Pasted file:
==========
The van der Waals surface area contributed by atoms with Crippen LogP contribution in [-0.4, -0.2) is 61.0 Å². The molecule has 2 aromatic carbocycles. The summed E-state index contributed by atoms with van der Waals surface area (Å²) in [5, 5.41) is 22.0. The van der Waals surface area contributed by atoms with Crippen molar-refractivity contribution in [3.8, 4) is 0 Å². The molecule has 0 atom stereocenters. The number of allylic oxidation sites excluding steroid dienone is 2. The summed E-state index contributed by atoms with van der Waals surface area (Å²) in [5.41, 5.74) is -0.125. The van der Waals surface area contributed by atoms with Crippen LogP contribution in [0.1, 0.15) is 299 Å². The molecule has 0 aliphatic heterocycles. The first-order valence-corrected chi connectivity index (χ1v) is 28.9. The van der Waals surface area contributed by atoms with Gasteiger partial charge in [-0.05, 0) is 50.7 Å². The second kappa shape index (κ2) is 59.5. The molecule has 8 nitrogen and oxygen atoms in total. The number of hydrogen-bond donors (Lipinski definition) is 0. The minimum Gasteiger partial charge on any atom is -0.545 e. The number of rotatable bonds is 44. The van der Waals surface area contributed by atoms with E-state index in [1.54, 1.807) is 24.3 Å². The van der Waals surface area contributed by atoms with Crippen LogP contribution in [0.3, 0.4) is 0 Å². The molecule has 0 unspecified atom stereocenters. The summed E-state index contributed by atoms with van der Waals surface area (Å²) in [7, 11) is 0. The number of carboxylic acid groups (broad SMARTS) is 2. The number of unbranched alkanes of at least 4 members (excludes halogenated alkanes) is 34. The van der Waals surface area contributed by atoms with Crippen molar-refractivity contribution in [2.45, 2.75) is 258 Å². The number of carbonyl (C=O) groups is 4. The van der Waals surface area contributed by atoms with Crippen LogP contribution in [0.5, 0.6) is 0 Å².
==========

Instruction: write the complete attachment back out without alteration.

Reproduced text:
The van der Waals surface area contributed by atoms with Crippen LogP contribution in [-0.4, -0.2) is 61.0 Å². The molecule has 2 aromatic carbocycles. The summed E-state index contributed by atoms with van der Waals surface area (Å²) in [5, 5.41) is 22.0. The van der Waals surface area contributed by atoms with Crippen molar-refractivity contribution in [3.8, 4) is 0 Å². The molecule has 0 atom stereocenters. The number of allylic oxidation sites excluding steroid dienone is 2. The summed E-state index contributed by atoms with van der Waals surface area (Å²) in [5.41, 5.74) is -0.125. The van der Waals surface area contributed by atoms with Crippen LogP contribution in [0.1, 0.15) is 299 Å². The molecule has 0 aliphatic heterocycles. The first-order valence-corrected chi connectivity index (χ1v) is 28.9. The van der Waals surface area contributed by atoms with Gasteiger partial charge in [-0.05, 0) is 50.7 Å². The second kappa shape index (κ2) is 59.5. The molecule has 8 nitrogen and oxygen atoms in total. The number of hydrogen-bond donors (Lipinski definition) is 0. The minimum Gasteiger partial charge on any atom is -0.545 e. The number of rotatable bonds is 44. The van der Waals surface area contributed by atoms with E-state index in [1.54, 1.807) is 24.3 Å². The van der Waals surface area contributed by atoms with Crippen LogP contribution in [0.3, 0.4) is 0 Å². The molecule has 0 unspecified atom stereocenters. The summed E-state index contributed by atoms with van der Waals surface area (Å²) in [7, 11) is 0. The number of carboxylic acid groups (broad SMARTS) is 2. The number of unbranched alkanes of at least 4 members (excludes halogenated alkanes) is 34. The van der Waals surface area contributed by atoms with Crippen molar-refractivity contribution in [2.45, 2.75) is 258 Å². The number of carbonyl (C=O) groups is 4. The van der Waals surface area contributed by atoms with Crippen LogP contribution in [0.5, 0.6) is 0 Å².